Inside the Capitol

Wednesday, January 30, 2008

2-1 Legislature Not Bad, But Could Be Better

Syndicated Columnist
SANTA FE -- As I begin this column, it occurs to me that most of what I say about the New Mexico Legislature is negative. There are so many things they need to do that they can't seem to get done.
But I must admit that after visiting other states' capitols and after talking with visitors to our capitol, we really aren't so bad., A warm, friendly atmosphere permeates the gathering spaces where amateur and professional lobbyists mix with those who have come just to take a look.
Access to legislators is extremely easy, especially if you happen to be a constituent. New Mexico's lawmakers are not full of themselves. They have not built an imposing Capitol Building. It is so unimposing, it is hard to find. But once inside, it turns into the most beautiful state capitol in the nation, full of artwork, all by New Mexicans.
Our capitol is user-friendly, with information booths, electronic kiosks for the younger generation, and good signage. Committee hearing rooms are comfortable, although sometimes crowded. And committee chairmen are nearly always gracious to guests. If you have something to say, chances are you will get to say it.
Our lawmakers also are nice to each other. They don't hurl accusations as you see on televised congressional hearings. But a word of warning, if you get an opportunity to say something, don't you make accusations either.
With so much to be proud of, then, why doesn't the New Mexico Legislature want to show it off? For three years lawmakers have been promising to televise legislative sessions, but every year it gets postponed.
For over a decade, bills have been introduced to open up conference committees, not to television cameras, just to the public and reporters -- and to other legislators.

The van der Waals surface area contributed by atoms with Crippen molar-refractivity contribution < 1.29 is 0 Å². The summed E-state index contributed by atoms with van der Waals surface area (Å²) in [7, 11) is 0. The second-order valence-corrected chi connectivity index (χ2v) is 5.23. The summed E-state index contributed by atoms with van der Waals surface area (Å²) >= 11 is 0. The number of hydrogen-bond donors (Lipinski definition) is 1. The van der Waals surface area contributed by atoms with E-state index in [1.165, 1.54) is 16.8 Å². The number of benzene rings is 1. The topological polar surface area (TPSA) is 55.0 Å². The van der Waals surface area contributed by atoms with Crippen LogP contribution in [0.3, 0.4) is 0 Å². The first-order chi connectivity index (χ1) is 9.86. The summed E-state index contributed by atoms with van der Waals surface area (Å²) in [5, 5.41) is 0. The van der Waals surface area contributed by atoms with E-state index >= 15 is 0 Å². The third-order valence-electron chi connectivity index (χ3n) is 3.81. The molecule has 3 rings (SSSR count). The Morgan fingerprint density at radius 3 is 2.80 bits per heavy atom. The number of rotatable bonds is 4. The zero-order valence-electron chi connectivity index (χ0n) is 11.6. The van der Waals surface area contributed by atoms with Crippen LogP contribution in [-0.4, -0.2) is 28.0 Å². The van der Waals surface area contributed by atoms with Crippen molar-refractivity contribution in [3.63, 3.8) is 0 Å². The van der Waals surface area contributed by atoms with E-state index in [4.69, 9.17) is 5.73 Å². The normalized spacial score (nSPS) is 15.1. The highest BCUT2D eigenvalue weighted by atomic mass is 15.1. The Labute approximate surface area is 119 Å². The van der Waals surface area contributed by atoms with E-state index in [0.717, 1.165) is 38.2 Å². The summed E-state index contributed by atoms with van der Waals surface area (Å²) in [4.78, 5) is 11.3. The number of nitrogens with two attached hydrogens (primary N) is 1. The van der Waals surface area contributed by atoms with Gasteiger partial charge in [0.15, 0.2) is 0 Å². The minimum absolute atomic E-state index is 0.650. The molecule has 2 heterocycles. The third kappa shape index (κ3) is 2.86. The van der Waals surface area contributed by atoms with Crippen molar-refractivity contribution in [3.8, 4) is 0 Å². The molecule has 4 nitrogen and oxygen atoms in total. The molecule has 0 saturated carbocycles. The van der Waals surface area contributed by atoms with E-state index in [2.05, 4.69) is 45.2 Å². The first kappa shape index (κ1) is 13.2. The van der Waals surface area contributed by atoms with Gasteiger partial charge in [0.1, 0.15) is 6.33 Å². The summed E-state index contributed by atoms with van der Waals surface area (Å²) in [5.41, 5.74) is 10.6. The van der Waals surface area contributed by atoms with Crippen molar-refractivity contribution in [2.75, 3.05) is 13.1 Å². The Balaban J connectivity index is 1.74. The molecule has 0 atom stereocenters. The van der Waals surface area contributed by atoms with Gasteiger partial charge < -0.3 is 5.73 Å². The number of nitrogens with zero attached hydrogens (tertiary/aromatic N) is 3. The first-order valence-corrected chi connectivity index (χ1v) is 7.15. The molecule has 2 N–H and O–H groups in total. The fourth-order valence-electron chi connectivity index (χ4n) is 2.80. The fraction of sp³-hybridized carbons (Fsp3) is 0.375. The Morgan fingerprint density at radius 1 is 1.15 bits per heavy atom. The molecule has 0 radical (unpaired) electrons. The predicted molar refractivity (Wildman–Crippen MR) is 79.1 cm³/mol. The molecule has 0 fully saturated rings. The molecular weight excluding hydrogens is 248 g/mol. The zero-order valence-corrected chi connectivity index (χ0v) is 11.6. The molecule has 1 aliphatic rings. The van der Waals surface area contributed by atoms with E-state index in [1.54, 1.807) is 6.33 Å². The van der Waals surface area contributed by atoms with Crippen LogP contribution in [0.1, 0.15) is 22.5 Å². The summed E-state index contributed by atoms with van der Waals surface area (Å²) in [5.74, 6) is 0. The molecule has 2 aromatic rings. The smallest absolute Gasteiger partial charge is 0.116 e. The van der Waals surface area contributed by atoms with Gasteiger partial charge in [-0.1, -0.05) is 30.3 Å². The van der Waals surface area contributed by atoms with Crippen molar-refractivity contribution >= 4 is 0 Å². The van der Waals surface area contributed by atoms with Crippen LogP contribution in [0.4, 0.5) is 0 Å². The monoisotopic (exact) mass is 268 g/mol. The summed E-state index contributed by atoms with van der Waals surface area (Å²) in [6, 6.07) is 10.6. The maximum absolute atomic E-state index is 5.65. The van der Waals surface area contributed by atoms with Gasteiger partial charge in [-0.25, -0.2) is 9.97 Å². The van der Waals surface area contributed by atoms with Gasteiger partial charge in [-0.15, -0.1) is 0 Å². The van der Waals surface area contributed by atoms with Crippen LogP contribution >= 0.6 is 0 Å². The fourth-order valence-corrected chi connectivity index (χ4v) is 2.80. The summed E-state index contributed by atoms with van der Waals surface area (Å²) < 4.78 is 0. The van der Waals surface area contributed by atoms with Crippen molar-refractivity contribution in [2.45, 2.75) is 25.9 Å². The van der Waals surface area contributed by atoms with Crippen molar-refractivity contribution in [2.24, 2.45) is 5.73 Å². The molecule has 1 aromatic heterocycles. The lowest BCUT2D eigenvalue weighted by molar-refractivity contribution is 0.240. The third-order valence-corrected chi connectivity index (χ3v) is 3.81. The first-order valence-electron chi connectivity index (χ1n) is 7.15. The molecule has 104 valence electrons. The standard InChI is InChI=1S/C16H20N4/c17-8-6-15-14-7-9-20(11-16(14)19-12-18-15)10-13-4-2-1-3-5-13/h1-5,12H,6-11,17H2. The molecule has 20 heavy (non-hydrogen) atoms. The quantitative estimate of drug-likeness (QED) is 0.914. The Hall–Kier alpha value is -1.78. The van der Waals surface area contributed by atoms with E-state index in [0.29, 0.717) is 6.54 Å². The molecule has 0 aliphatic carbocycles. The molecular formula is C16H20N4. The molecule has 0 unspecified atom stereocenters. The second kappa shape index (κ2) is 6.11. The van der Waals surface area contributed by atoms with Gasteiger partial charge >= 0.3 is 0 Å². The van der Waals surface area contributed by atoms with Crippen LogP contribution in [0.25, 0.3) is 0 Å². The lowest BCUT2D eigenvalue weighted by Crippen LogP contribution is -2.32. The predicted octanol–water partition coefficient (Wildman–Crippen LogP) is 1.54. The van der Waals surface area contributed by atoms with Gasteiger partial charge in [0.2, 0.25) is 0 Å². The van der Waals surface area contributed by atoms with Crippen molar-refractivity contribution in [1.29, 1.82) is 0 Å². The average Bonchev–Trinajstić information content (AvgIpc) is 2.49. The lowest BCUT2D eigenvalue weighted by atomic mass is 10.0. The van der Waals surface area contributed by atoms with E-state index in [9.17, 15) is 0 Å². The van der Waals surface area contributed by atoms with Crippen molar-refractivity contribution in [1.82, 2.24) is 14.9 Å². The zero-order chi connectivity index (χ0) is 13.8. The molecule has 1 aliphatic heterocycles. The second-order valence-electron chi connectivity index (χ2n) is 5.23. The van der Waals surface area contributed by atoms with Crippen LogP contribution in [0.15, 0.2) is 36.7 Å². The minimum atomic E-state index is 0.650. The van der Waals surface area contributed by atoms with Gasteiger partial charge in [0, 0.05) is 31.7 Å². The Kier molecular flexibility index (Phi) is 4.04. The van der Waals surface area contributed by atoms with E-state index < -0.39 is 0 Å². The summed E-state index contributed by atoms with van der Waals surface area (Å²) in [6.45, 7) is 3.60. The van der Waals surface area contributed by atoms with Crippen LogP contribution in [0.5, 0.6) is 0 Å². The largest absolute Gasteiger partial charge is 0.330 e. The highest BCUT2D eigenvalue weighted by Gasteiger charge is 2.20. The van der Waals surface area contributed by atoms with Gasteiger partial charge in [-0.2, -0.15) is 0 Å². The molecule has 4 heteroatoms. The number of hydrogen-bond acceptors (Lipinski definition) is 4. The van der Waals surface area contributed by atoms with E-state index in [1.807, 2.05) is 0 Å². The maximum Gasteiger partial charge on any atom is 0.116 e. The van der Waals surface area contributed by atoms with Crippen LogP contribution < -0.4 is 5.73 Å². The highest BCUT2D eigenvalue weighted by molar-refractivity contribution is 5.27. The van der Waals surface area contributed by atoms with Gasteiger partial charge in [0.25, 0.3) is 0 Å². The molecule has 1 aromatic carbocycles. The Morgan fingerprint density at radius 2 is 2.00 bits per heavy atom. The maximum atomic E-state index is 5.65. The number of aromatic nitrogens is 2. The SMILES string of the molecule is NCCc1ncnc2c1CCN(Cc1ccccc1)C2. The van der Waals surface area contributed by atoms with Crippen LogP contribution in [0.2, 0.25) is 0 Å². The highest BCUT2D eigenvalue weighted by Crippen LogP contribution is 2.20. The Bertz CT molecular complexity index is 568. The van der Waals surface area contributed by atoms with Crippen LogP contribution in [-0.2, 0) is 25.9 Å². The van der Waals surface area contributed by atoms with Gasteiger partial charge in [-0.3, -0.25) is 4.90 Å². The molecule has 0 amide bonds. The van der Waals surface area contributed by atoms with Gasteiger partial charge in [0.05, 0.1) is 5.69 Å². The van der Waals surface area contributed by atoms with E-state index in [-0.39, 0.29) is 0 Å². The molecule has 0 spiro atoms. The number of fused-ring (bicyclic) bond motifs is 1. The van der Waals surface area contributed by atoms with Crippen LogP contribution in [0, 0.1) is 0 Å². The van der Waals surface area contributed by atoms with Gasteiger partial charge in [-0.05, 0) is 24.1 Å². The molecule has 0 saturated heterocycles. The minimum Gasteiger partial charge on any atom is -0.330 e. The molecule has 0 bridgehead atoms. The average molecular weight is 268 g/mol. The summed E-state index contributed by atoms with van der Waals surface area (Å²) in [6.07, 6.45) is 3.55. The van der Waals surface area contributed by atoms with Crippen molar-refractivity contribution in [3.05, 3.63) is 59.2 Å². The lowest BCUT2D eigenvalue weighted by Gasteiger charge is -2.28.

That's right. Except for the six lawmakers who form a conference committee to iron out differences between the House and Senate, the other 106 lawmakers don't know what is going on behind those closed doors. They are as much in the dark as the public is.
Openness, disclosure and transparency give the public more confidence in the people they elect to represent them. More confidence, that is, in the ones who are playing it straight.
My experience from 30 years of representing school employees before governmental bodies convinced me that the vast majority of our elected officials are straight shooters.
So why don't ethics reform bills, as they are called, pass with similarly large majorities? There may be some valid reasons but it makes the good guys look like they have something to hide also.
The answer likely is that it is quicker and easier to work behind closed doors and reveal only what you have to. No one ever said democracy is simple. Dictatorships are much more efficient. The only question is "efficient at what?"
Our legislative chambers have large galleries where citizens, lobbyists, reporters and school children come to watch. So why not a television camera too? Lawmakers are well-behaved. They don't do anything to embarrass themselves. They are even given time to introduce constituents who have traveled to Santa Fe to witness the proceedings.
Some legislative leaders argue that C-SPAN has caused unfortunate changes in the operation of Congress. The reference usually is to members watching floor proceedings from their offices, rather than being present in the chamber. But there are ways that could be controlled in our statehouse.
Ethics reform has been a priority of Gov. Bill Richardson. He appointed a task force that has worked two years on ethics reform proposals of all shapes and sizes.
But not much has happened. New Mexico ranks down at the bottom in studies of government transparency. One of our few good marks is for requiring campaign financial reports to be submitted electronically so they can be quickly accessible to the public.
But the secretary of state's office has dropped the ball on its Web site disclosure section. And we're still in the dark.
FRI, 2-01-08

JAY MILLER, 3 La Tusa, Santa Fe, NM 87505
(ph) 982-2723, (fax) 984-0982, (e-mail)



Post a Comment

<< Home